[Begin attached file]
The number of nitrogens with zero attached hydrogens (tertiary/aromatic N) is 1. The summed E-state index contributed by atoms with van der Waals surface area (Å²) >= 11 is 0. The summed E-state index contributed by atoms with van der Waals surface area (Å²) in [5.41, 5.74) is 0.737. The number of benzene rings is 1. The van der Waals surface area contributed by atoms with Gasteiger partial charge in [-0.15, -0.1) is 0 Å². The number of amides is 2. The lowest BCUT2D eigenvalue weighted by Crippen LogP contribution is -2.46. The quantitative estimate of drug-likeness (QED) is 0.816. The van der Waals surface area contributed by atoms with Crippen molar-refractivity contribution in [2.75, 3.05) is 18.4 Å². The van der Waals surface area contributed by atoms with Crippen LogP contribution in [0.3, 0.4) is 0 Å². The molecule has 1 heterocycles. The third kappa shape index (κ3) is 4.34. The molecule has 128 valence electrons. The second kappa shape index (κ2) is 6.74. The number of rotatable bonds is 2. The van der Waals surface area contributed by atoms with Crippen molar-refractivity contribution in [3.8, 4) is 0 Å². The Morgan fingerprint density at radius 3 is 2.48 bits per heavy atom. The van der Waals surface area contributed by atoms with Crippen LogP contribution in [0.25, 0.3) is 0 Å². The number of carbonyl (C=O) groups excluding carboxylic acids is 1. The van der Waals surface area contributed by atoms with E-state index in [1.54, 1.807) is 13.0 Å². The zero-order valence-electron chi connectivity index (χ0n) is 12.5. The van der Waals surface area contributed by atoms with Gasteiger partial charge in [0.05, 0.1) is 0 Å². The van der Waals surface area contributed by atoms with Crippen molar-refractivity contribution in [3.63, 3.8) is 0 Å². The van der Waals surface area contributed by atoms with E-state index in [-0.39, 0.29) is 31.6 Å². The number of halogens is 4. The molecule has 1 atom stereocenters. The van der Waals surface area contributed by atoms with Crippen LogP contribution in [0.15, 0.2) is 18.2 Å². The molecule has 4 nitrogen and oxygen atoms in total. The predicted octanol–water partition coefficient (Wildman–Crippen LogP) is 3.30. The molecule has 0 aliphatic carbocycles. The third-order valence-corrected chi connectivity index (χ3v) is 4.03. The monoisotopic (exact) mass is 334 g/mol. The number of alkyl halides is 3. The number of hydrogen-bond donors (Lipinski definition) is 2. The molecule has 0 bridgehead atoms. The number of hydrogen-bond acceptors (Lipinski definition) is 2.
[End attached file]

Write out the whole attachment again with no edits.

The number of nitrogens with zero attached hydrogens (tertiary/aromatic N) is 1. The summed E-state index contributed by atoms with van der Waals surface area (Å²) >= 11 is 0. The summed E-state index contributed by atoms with van der Waals surface area (Å²) in [5.41, 5.74) is 0.737. The number of benzene rings is 1. The van der Waals surface area contributed by atoms with Gasteiger partial charge in [-0.15, -0.1) is 0 Å². The number of amides is 2. The lowest BCUT2D eigenvalue weighted by Crippen LogP contribution is -2.46. The quantitative estimate of drug-likeness (QED) is 0.816. The van der Waals surface area contributed by atoms with Crippen molar-refractivity contribution in [2.75, 3.05) is 18.4 Å². The van der Waals surface area contributed by atoms with Crippen LogP contribution in [0.3, 0.4) is 0 Å². The molecule has 1 heterocycles. The third kappa shape index (κ3) is 4.34. The molecule has 128 valence electrons. The second kappa shape index (κ2) is 6.74. The number of rotatable bonds is 2. The van der Waals surface area contributed by atoms with Crippen molar-refractivity contribution in [3.8, 4) is 0 Å². The Morgan fingerprint density at radius 3 is 2.48 bits per heavy atom. The van der Waals surface area contributed by atoms with Crippen LogP contribution in [0.25, 0.3) is 0 Å². The number of carbonyl (C=O) groups excluding carboxylic acids is 1. The van der Waals surface area contributed by atoms with E-state index in [1.54, 1.807) is 13.0 Å². The zero-order valence-electron chi connectivity index (χ0n) is 12.5. The van der Waals surface area contributed by atoms with Gasteiger partial charge in [0.05, 0.1) is 0 Å². The van der Waals surface area contributed by atoms with Crippen molar-refractivity contribution in [3.63, 3.8) is 0 Å². The van der Waals surface area contributed by atoms with E-state index in [-0.39, 0.29) is 31.6 Å². The number of halogens is 4. The molecule has 1 atom stereocenters. The van der Waals surface area contributed by atoms with Crippen LogP contribution in [0.15, 0.2) is 18.2 Å². The molecule has 4 nitrogen and oxygen atoms in total. The predicted octanol–water partition coefficient (Wildman–Crippen LogP) is 3.30. The molecule has 0 aliphatic carbocycles. The third-order valence-corrected chi connectivity index (χ3v) is 4.03. The monoisotopic (exact) mass is 334 g/mol. The number of alkyl halides is 3. The number of hydrogen-bond donors (Lipinski definition) is 2. The molecule has 0 bridgehead atoms. The number of hydrogen-bond acceptors (Lipinski definition) is 2.